The epic of Gilgamesh would, of course, be of historical interest regardless of its content, since it seems to be the oldest written narrative in human history. Its relevance, however, goes far beyond the purely archival -- the story is engaging and powerful, and addresses fundamental questions of humanity. The combination of these two important characteristics makes for a classic creation of human culture; it is somehow comforting and at the same time humbling to know that people 3000 years ago struggled with the same questions with which we struggle still today.
I have read several renderings of the Gilgamesh epic, and in my opinion this version by John Gardner and John Maier is the best overall. It is probably the most direct translation you will find. The original text from which this translation is drawn (the "Sin-leqi-unninni" version) is written on 12 stone tablets, each of which has 6 columns of cuneiform. (The appendix includes pictures of some of the tablets, along with commetnary about the translation process.) Gardner and Maier have preserved this format, dividing their text according to the tablet and column divisions of the original. They have also, for the most part, translated line-by-line from the original, rather than reorganizing it as many other renderings have done.
The result is a work of disarming simplicity. Taking little or no poetic license, Gardner and Maier allow the text to speak for itself. Not being a reader of Akkadian myself, I cannot say how literal or accurate this translation is; I can, however, say that, to me as a reader, it FEELS authentic, and I think that is at least as important.
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23 of 25 people found the following review helpful By William B. Whiddon on March 18, 2000
Format: Paperback
Gardner and Maier's Gilgamesh provides the reader with a full understanding and comprehension of the epic tale at a time when parts of the story may have been linked to real historical events. The Gilgamesh story of the flood was long thought to be just a curious predating story of Noah's flood, but recent oceanographic and archaeological findings indicate that the ancient Sumerian tale may have described a real flood of the ocean through the Bosporus which raised the Black Sea, resulting in a human diaspora which forever changed civilization. I strongly recommend this book be read along with "Noah's Flood" by William Ryan and Walter Pitman (Touchstone, 1998) because of the exciting historical, scientific, and human contexts provided. The book provides extensive explanatory text and a full chapter on translating Gilgamesh from the original cuneiform, with specific examples taken from the tablets. It is a joy to read. I was left with great respect for the translators and strong desire to see more fragments of the story unearthed.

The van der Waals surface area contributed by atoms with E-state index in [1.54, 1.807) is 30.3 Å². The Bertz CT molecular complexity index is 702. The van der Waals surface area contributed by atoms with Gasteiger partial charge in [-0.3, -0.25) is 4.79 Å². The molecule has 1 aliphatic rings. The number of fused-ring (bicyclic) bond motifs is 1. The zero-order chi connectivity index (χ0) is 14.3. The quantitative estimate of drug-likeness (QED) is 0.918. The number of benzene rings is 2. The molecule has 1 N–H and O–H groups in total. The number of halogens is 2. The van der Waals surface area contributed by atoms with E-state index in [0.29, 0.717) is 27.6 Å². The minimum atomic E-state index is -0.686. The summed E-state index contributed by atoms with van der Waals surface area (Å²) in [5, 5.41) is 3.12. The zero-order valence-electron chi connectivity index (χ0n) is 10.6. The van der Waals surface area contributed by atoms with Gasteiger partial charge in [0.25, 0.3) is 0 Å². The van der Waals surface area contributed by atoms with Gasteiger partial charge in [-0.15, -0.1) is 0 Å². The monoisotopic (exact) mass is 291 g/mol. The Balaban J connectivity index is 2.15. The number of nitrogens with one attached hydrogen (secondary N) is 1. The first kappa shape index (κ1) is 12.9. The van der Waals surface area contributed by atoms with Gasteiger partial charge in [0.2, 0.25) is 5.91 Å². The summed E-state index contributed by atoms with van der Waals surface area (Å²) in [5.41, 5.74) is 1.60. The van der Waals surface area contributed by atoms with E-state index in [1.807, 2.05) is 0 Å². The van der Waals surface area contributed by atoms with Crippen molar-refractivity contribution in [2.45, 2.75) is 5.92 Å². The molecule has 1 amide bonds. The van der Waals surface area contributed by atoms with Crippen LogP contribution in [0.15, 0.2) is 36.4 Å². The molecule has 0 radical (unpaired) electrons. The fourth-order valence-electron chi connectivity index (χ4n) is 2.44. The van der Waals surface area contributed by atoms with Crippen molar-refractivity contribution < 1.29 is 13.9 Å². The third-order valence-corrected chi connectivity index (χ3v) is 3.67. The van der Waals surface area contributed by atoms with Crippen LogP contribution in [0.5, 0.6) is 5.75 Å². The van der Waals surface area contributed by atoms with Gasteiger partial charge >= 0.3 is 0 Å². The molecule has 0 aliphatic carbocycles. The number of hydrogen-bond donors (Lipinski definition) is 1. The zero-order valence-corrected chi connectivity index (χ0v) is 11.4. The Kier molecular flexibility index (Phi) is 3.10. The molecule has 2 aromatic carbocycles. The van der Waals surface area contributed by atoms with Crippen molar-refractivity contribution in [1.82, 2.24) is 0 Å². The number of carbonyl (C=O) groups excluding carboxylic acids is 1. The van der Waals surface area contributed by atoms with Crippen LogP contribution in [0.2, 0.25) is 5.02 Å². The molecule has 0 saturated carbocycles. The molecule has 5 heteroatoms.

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7 of 7 people found the following review helpful By Mike..M on December 16, 2003
Format: Paperback
"Gilgamesh" was Gardner's last project, according to co-author Maier; he died just after completing the typescript. "Gilgamesh" is not a playful reworking of the story like "Grendel" or "Jason and Medeia" (serious play there): this is a line by line translation of a single version of the poem. Where only one word of the original clay tablet was legible, this book has one word on the page. Where there were enough words to work with, Gardner has given us some powerful poetry. It is hard-hitting, primal stuff. Hypnotic repetitions pull the reader along, then crash into the pit of dismembered or missing fragments. What's not-there is very much a part of this "Gilgamesh." The notes supply the missing story line from alternate versions of the poem, but reading the fragments as fragments is part of Gardner's and Maier's "Gilgamesh": even poetry itself is mortal.

My opinion may be skewed--this was the first translation of "Gilgamesh" that I had read. My other experience with it is an old, yellowed Penguin version in academic prose. I came to this after "Grendel" which is another 5-star epic.